• define a pattern for searching
  • group multi files and directories

There are three main wildcard characters:

  • star *
    • searches for a specific character one or more time
  • square bracket [ ]
    • acts similarly to a list argument in python,
    • search for a range or a group of character in the bracket.
  • question mark ?
    • finds fixed number of character where the question mark will specifiy the number of character

Example 1: star

$ ls f*
$ file2.txt  file3.txt

the command ls f*list all the files that start with f. f* mean one or more f

In the current directory, create some more files.

$ touch a b c
$ ls
a  b  c.txt  file3.txt
a_file.txt  c  file2.txt

List all file with a given extensions, such as .txt

$ ls *.txt
a_file.txt  c.txt  file2.txt  file3.txt

Example 2: bracket Lists all file that contains character within a to z

$ ls [a-z]
a  b  c

Lists all file that contains character within a to z and with any extension

$ ls [a-z]*.*
a_file.txt  c.txt  file2.txt  file3.txt

Example 3: question mark I want to search for files with 1 character in name

$ ls ?
a  b  c

Searches for files with 5 characters in name and end with .txt entension

$ ls ?????.txt
file2.txt  file3.txt


$ wc file3.txt
2  15  64 file3.txt

the command above displays 4 fields of information:

  1. number of line
  2. number of words
  3. number of characters
  4. the name of the file

In fact, you can get an individual field by specifing an option.

$ wc -l file3.txt
2 file3.txt

$ wc -w file3.txt
15 file3.txt

$ wc -c file3.txt
64 file3.txt

receiving and writing information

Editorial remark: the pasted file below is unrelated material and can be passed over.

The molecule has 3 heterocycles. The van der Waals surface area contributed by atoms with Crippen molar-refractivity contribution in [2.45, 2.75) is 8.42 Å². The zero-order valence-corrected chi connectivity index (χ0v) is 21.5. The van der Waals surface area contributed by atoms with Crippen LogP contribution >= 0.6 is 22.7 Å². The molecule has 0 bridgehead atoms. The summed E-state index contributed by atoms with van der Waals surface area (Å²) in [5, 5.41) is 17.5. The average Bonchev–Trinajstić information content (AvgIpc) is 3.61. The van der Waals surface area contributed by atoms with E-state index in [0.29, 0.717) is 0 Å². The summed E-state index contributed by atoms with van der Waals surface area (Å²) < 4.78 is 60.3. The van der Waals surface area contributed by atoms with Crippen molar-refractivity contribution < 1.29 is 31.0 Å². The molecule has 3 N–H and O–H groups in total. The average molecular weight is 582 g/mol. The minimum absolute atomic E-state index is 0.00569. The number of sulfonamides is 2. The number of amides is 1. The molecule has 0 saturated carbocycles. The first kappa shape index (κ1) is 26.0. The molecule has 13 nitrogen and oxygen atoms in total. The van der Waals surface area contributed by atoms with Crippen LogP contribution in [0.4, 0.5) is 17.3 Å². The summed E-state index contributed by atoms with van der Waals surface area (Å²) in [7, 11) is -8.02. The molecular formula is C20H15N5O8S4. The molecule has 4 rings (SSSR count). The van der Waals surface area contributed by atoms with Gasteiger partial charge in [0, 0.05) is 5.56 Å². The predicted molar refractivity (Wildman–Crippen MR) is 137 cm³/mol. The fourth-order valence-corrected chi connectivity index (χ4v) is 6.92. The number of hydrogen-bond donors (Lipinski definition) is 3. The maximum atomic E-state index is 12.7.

This part is about the commands and characters that we have already seen but now we combine them for different usages.

receiving: a command line receives information, what does this mean?

$ ls *.txt
a_file.txt  c.txt  file2.txt  file3.txt

In here, the information is the start character. What if I do not want to display the result of $ ls *.txt in my terminal but another file called output.txt? We can do:

$ ls *.txt > output.txt

the > character redirects the output of ls *.txt to output.txt

Now if we list all the file, we can see that output.txt is created

$ ls
a  b  c.txt  file3.txt
a_file.txt  c  file2.txt  output.txt

Let's see what inside output.txt, we should expect that it contains the output of command line ls

$ cat output.txt

multiple commands in one line

We can do multiple command in one line to save time or to achieve a result that one command line alone can not do. Yes, we are increasing the level of complexity.

$ mkdir mul; 
$ cd mul

In the above command, we created a directory called mul. Right after that, we change our current directory to mul. Two commands are seperated by semi colon ";"

Now, we are in mul . We want to get back to the previous directory aka unix_tutorial by simply do $ cd .. In unix_tutorial directory do:

$ ls | wc -l

Let's break it down, ls lists all the files and directories in the current working directory. wc -l counts that result.


create a file name letters.txt with content: a \ c \ e \ b \ d

$ cat letters.txt

to sort the content of letters.txt file, we can do

$ sort letters.txt

the sort commands will not change the content letters.txt. So save the result, we can do something that we have seen above.

sort letters.txt > sorted_letter.txt

to sort in descending order, we can do

$ sort -r letters.txt

r: reverse option


display in terminal the information that given to the command.

$ echo hello


$ ls | cut -c1

As we always do, let's break it down. -c1 specifies column 1 option. So the above command first list all the files and directories. Then cut them by their first column. In this case, the first column is the first letter of their names.

echo "a,b"  | cut -d, -f2 

-d indicates a delimiter. In the above example, the delimiter is comma ", " -f2 means field number 2 to return field number 1, we do

echo "a,b"  | cut -d, -f2 

to be continued ...

sources and references

1: LINUX®ESSENTIALS, Second Edition by Christine Bresnahan and Richard Blum

2: CS160A, City College of San Francisco

3: https://linuxhint.com/bash_wildcard_tutorial/

4: my own experiences